There is an “Oil and Gas Reclamation Fund” to plug the 4,500 oil and gas wells that have been orphaned over the last century by oil and gas drillers who go out of business without plugging them.  From 2010 to 2014 there was only enough money in the fund to plug just 6.  The tsunami of horizontal drilling into the Marcellus Shale and other formations will cause lots more conventional drilling companies to go out of business without plugging their wells.   Worse than that, EQT and some of the other big producers have been selling their conventional wells to a company called Diversified Gas and Oil and it subsidiaries.  Diversified is an Alabama Company getting funding to purchase these wells on a British stock exchange by bragging that they will make money on them for 15 years, but their own published plugging program shows that at the end of the fifteen years when their wells are no longer making money, 50,000  of its wells across Appalachia will still  be unplugged.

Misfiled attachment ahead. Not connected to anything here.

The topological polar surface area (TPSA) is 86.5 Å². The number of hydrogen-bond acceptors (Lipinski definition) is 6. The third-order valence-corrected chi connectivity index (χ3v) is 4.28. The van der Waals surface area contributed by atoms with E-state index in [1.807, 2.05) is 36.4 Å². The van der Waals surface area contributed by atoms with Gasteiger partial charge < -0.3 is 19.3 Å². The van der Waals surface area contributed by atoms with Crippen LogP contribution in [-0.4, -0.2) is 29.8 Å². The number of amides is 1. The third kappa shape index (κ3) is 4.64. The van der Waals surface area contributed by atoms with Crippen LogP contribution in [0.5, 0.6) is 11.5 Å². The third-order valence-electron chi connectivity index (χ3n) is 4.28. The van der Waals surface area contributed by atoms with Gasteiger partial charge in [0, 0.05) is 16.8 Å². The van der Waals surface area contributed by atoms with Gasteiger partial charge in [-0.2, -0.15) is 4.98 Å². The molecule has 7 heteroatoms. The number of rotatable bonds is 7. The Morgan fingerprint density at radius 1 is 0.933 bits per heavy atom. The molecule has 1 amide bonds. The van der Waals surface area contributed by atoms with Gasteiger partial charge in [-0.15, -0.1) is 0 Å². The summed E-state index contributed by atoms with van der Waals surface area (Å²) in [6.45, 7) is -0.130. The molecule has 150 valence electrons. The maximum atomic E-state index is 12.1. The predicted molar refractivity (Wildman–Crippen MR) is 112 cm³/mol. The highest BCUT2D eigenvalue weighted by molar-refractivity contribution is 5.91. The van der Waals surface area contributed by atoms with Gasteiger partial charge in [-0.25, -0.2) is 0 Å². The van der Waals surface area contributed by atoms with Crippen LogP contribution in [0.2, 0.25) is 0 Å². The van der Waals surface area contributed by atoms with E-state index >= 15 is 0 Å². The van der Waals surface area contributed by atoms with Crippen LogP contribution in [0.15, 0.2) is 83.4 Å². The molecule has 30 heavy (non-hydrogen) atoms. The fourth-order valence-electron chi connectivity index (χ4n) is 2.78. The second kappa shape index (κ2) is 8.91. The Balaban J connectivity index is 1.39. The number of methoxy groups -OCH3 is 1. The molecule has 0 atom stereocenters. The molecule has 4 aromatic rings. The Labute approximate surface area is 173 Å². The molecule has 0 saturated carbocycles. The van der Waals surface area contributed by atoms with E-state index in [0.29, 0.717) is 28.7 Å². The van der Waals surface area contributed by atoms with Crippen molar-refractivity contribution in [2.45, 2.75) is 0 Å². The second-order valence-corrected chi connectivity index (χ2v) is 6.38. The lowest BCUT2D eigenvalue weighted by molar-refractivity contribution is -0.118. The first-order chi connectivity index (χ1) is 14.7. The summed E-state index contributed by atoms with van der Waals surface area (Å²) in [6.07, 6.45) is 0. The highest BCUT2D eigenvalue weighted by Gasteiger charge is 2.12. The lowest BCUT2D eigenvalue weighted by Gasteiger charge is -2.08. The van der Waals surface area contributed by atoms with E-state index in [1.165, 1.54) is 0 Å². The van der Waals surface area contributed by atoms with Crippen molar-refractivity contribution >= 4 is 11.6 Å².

Three bills that would have begun plugging orphaned wells were alive the last night of the 2019 Legislative Session, but ultimately failed.  We think we can get them passed next year with your help.  The first bill was a WVSORO initiated bill.  The Marcellus Shale tsunami has resulted in lots of money being held by special receivers for heirs who cannot be found in partition and missing lessor suits.  The second bill is a bill pushed by the Independent Oil and Gas Association who, as a result of our pressure, puts part of their tax cuts instead towards plugging orphaned wells.  The third bill is pushed by the West Virginia Oil and Natural Gas Association and it lets them pay extra for extradited permits processing and, because of our pressure, puts some of that money toward plugging orphaned wells. 

  • WVSORO web page on orphaned wells with a link to an article explaining the problem and the three plugging money bills; plus a web page explaining why the bills died and why we think we can get the passed next year.

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II.Pass a Bill to Prevent Thousands and Thousands More Oil and Gas Wells from Becoming Orphaned